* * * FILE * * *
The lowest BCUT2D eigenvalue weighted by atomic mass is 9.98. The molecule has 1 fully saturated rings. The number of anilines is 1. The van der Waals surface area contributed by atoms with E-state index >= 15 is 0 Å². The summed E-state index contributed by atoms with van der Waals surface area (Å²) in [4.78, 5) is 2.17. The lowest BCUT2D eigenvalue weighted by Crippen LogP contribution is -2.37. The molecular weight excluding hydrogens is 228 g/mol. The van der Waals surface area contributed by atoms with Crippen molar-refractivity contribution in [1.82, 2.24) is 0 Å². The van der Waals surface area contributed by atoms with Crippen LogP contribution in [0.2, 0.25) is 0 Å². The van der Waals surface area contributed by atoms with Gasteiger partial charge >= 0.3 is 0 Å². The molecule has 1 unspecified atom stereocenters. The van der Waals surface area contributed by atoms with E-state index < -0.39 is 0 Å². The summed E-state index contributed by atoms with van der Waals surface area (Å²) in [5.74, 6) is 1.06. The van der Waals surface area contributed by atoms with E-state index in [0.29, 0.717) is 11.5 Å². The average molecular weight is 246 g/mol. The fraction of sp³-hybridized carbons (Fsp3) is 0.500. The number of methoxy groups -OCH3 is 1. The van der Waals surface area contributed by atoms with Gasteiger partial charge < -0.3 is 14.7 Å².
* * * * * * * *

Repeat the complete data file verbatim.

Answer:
The lowest BCUT2D eigenvalue weighted by atomic mass is 9.98. The molecule has 1 fully saturated rings. The number of anilines is 1. The van der Waals surface area contributed by atoms with E-state index >= 15 is 0 Å². The summed E-state index contributed by atoms with van der Waals surface area (Å²) in [4.78, 5) is 2.17. The lowest BCUT2D eigenvalue weighted by Crippen LogP contribution is -2.37. The molecular weight excluding hydrogens is 228 g/mol. The van der Waals surface area contributed by atoms with Crippen molar-refractivity contribution in [1.82, 2.24) is 0 Å². The van der Waals surface area contributed by atoms with Crippen LogP contribution in [0.2, 0.25) is 0 Å². The van der Waals surface area contributed by atoms with Gasteiger partial charge >= 0.3 is 0 Å². The molecule has 1 unspecified atom stereocenters. The van der Waals surface area contributed by atoms with E-state index < -0.39 is 0 Å². The summed E-state index contributed by atoms with van der Waals surface area (Å²) in [5.74, 6) is 1.06. The van der Waals surface area contributed by atoms with E-state index in [0.29, 0.717) is 11.5 Å². The average molecular weight is 246 g/mol. The fraction of sp³-hybridized carbons (Fsp3) is 0.500. The number of methoxy groups -OCH3 is 1. The van der Waals surface area contributed by atoms with Gasteiger partial charge < -0.3 is 14.7 Å².